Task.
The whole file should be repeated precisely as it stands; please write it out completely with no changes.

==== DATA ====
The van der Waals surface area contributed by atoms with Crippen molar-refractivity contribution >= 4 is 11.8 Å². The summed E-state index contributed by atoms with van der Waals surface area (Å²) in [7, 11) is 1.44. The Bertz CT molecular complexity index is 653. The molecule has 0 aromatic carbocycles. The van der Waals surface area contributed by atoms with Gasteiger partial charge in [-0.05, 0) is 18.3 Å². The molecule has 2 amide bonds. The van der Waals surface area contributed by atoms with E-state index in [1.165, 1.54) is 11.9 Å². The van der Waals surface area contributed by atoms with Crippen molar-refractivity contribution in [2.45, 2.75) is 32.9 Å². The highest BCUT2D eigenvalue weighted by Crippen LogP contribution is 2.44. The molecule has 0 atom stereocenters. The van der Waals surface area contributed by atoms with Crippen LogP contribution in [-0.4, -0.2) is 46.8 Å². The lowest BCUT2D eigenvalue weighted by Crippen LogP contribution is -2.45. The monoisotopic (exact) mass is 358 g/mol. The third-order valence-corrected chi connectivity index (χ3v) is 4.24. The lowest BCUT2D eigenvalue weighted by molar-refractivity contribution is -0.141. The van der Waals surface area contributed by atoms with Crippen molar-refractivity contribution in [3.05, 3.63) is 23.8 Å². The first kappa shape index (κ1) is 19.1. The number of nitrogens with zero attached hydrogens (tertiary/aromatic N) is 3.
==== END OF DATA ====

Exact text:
The van der Waals surface area contributed by atoms with Crippen molar-refractivity contribution >= 4 is 11.8 Å². The summed E-state index contributed by atoms with van der Waals surface area (Å²) in [7, 11) is 1.44. The Bertz CT molecular complexity index is 653. The molecule has 0 aromatic carbocycles. The van der Waals surface area contributed by atoms with Gasteiger partial charge in [-0.05, 0) is 18.3 Å². The molecule has 2 amide bonds. The van der Waals surface area contributed by atoms with E-state index in [1.165, 1.54) is 11.9 Å². The van der Waals surface area contributed by atoms with Crippen molar-refractivity contribution in [2.45, 2.75) is 32.9 Å². The highest BCUT2D eigenvalue weighted by Crippen LogP contribution is 2.44. The molecule has 0 atom stereocenters. The van der Waals surface area contributed by atoms with Crippen LogP contribution in [-0.4, -0.2) is 46.8 Å². The lowest BCUT2D eigenvalue weighted by Crippen LogP contribution is -2.45. The monoisotopic (exact) mass is 358 g/mol. The third-order valence-corrected chi connectivity index (χ3v) is 4.24. The lowest BCUT2D eigenvalue weighted by molar-refractivity contribution is -0.141. The van der Waals surface area contributed by atoms with Crippen molar-refractivity contribution in [3.05, 3.63) is 23.8 Å². The first kappa shape index (κ1) is 19.1. The number of nitrogens with zero attached hydrogens (tertiary/aromatic N) is 3.